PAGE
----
Recently I had the idea to categorize my digital music library with mood tags.

Thinking about these moods, I figured that it's not so easy to come up with a complete list that covers all possible emotional impressions.

Some example categories could be "happy", "sad", "mellow", "aggressive", "uplifting", "melancholic", "joyful", etc.

Are there any classification systems that categorize music by mood? What are they based on? Have you used them, and why?


4 Answers 4


Some very famous pieces of music have started with a mood description written on the sheet music by the composer.

Some other have become the perfect example of a given mood (Appassionata, Pathetic for Beethoven)

You could start with the MIREX vocabulary clusters

  • Cluster 1: passionate, rousing, confident, boisterous, rowdy
  • Cluster 2: rollicking, cheerful, fun, sweet, amiable/good natured
  • Cluster 3: literate, poignant, wistful, bittersweet, autumnal, brooding
  • Cluster 4: humorous, silly, campy, quirky, whimsical, witty, wry
  • Cluster 5: aggressive, fiery, tense/anxious, intense, volatile,visceral

Some people use research from psychologist about human moods such as Robert Thayer's (not restricted to music).

Classifiying music is a very active research subject, especially these days for commercial reasons. Every internet music platform wants to propose and sell tracks to their users by different recommendation systems. Classifying (if possible automatically) music tracks becomes a way to feed such a recommendation system.

If people work with clusters, it is because they encountered difficulties in predicting reliably appartenance of music to finer divisions.

To refine these mood clusters, what you can do is take all the adjectives in each cluster, their synonyms and try to see if you can either group some of them or draw limits between them based on simple concepts.

Companies like Pandora are known to have designed a multi-criteria classification of music pieces and song, constructed first by humans as the Music Genome Project. Their model is quite sophisticated and could be of great interest to a composer.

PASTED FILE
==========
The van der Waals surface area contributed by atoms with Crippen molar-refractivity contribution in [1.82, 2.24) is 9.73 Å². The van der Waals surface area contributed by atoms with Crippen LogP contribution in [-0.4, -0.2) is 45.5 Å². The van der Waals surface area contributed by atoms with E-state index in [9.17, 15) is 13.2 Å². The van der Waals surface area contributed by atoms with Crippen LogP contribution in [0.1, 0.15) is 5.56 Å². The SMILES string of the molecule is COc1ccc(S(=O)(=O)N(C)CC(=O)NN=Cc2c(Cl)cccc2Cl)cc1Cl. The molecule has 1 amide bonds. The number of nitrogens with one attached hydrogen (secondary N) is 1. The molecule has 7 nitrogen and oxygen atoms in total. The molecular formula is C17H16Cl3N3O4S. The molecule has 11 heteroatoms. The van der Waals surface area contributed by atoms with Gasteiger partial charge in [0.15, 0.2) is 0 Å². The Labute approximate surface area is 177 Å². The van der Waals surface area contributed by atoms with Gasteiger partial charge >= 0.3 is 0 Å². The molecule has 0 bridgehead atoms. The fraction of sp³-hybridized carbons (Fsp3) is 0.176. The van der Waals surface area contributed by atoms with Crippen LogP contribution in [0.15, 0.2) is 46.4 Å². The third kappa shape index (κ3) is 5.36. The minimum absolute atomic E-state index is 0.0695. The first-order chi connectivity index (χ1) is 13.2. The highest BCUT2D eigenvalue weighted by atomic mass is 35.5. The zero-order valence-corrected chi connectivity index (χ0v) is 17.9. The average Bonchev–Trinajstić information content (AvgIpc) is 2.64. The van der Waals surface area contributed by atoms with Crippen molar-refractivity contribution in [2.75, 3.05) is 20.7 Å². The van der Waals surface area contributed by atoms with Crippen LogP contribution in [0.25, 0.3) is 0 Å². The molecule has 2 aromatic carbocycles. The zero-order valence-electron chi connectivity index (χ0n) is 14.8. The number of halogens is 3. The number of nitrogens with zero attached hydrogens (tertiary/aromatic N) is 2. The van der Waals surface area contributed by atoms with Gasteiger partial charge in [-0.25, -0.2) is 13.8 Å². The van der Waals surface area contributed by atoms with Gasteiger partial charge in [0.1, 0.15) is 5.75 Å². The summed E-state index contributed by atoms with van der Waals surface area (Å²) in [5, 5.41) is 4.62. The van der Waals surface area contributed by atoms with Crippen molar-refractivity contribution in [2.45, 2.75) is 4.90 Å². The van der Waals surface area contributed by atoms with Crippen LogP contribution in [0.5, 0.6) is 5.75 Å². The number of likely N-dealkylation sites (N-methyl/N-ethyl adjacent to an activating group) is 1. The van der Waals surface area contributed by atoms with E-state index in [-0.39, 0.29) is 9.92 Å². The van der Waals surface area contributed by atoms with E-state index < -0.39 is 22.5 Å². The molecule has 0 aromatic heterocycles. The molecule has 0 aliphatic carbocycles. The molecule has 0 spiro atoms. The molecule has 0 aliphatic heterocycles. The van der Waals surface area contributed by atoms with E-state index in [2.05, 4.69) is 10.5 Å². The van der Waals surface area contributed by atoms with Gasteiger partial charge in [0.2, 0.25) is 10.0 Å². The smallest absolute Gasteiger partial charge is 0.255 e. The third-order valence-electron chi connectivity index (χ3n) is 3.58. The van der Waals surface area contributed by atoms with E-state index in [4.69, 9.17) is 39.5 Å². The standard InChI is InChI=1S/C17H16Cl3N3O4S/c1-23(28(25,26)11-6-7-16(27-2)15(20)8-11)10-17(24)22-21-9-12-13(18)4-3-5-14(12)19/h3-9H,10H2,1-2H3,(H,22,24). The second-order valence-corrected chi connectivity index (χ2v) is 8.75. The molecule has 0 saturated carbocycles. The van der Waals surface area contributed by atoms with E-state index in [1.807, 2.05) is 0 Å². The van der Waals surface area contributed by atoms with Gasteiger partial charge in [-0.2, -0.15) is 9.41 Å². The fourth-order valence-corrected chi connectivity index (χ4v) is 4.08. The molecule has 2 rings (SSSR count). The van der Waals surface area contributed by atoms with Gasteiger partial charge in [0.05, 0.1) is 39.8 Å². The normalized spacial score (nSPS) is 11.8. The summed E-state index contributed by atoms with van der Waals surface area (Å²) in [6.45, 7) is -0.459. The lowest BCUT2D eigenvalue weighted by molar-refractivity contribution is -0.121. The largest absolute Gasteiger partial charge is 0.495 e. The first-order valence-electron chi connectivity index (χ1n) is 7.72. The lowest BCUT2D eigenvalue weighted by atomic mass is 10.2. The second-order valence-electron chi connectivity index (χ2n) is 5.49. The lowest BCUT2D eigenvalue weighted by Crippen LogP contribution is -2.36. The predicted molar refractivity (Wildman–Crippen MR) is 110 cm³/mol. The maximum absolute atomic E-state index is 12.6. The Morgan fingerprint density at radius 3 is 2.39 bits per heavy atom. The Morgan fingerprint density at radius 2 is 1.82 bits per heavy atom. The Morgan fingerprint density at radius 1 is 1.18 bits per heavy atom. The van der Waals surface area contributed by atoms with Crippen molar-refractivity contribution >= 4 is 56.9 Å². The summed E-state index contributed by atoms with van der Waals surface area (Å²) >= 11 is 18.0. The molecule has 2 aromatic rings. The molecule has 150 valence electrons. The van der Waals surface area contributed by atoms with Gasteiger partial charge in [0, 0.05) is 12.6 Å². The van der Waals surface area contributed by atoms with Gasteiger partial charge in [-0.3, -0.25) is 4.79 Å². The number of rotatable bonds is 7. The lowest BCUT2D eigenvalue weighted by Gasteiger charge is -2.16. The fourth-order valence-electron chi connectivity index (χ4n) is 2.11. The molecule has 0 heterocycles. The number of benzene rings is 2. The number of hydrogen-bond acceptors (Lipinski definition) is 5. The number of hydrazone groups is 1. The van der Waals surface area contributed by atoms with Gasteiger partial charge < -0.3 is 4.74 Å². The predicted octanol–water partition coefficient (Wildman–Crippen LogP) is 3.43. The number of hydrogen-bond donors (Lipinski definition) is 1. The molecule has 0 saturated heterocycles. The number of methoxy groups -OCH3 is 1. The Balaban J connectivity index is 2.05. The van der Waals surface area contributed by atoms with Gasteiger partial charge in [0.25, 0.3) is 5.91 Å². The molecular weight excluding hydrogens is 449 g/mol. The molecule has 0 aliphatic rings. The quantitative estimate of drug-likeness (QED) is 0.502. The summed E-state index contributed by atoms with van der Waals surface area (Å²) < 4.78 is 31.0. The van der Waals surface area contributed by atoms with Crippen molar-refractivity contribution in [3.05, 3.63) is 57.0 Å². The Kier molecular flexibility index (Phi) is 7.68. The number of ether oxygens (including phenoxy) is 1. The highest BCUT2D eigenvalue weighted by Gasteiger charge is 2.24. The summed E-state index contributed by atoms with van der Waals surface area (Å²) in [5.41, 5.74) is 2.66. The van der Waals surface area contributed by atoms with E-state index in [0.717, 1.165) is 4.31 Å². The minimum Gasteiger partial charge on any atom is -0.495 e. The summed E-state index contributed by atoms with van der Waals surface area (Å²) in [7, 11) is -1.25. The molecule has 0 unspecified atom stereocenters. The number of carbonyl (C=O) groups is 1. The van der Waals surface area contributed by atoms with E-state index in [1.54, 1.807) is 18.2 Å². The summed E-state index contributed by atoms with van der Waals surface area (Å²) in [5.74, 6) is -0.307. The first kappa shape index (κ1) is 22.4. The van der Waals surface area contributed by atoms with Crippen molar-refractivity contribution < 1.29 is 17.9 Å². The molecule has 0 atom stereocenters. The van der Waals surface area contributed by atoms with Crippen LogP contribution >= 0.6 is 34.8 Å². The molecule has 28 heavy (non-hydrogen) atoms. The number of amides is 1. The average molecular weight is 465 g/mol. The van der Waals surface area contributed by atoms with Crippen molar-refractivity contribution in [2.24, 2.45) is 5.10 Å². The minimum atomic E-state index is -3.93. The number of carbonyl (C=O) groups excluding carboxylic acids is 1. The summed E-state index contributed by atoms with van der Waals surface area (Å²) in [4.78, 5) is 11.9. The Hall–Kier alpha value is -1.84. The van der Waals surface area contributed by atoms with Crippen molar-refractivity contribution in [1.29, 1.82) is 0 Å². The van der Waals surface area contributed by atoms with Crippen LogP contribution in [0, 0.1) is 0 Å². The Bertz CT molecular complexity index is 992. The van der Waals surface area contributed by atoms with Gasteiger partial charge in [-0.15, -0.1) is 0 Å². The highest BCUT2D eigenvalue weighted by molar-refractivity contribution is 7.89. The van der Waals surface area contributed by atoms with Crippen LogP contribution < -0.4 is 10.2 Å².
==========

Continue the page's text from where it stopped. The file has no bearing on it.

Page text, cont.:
Other usual (commercial) suspects (without restricting themselves to mood classification or contiguity) are Last.frm, MusicBrainz, Spotify, Musicovery, Aupeo, Stereomood, ... Members of these organizations sometimes write research articles about what they do. Many universities labs do research on this (US MIT, Sony, French IRCAM, ...). There are alternative systems, some based on color like Ghost.

Also if you want to have non standard descriptive phrase for music pieces, you can enjoy Satie's french humour, like in "Morceaux en forme de poire".


Just to add information, indian classical music is based on the concept of Raga ("color"), a hard to define concept because it doesn't exists in western music as it is, but we can say it's the melodic system used in ICM, the modal framework. Raga generates Bhavas ("moods") and these moods generate Rasa ("essence") and it's the essence of an emotion that the performed art generates. Thus, different ragas ("modes") invoke particular rasa (the essence of a emotion or mental state). One can say that raga is the colors which paint particular moods and the experience of the essence of a emotion on the listener's mind.


This company builds its business around defining the mood of music. It's important because their goal is to deliver a system which can help you tune the music to the mood you desire.

I don't know it they already have an English intro on their site, I couldn't find it. But maybe that is because I get automatically relocated to the Dutch one.

Anyway, maybe their way of categorizing music according to mood can give you some ideas.

EDIT: From what I could gather on this list, they have following classes:

Comfortable, dynamic, intense, intimate, mystical and relaxing. Each of these is then further subdivided according to genre.


Yeah, that's called genre.

More specifically, genres tend to draw their boundaries at mood shifts, and often newer subgenres will have mood/emotion as part of their name.

I love using this particular photo as evidence.


Others have made me aware that many genres are named differently, and I must now backtrack a bit and offer that genres, at their basis (bases? basises?), get their names from differences in the sound of the music, but I'll stick to my original point that at least some genres do use emotional feel as a weak qualifier.

  • While a agree that certain genres correlate with specific moods (there's hardly a cheerful death metal song), I think classifying moods by genre is pigeonholing too much.
    – phoibos
    Commented Feb 26, 2019 at 17:54
  • I totally agree with that, but there's at least some tendencies along genre lines, and allowing for no inferences is too weak to be useful, in my opinion. Sure, one could argue that genres can have any mood they want, but that doesn't really help anyone understand the differences between genres, or moods, for that matter.
    – user45266
    Commented Feb 26, 2019 at 18:28
  • 2
    I can't say this helps. If a genre, let's say 'singer-songwriter', can include songs that are both very happy and very sad, then it seems like there is only a very weak correlation between genre and mood. Commented Jul 17, 2019 at 9:11

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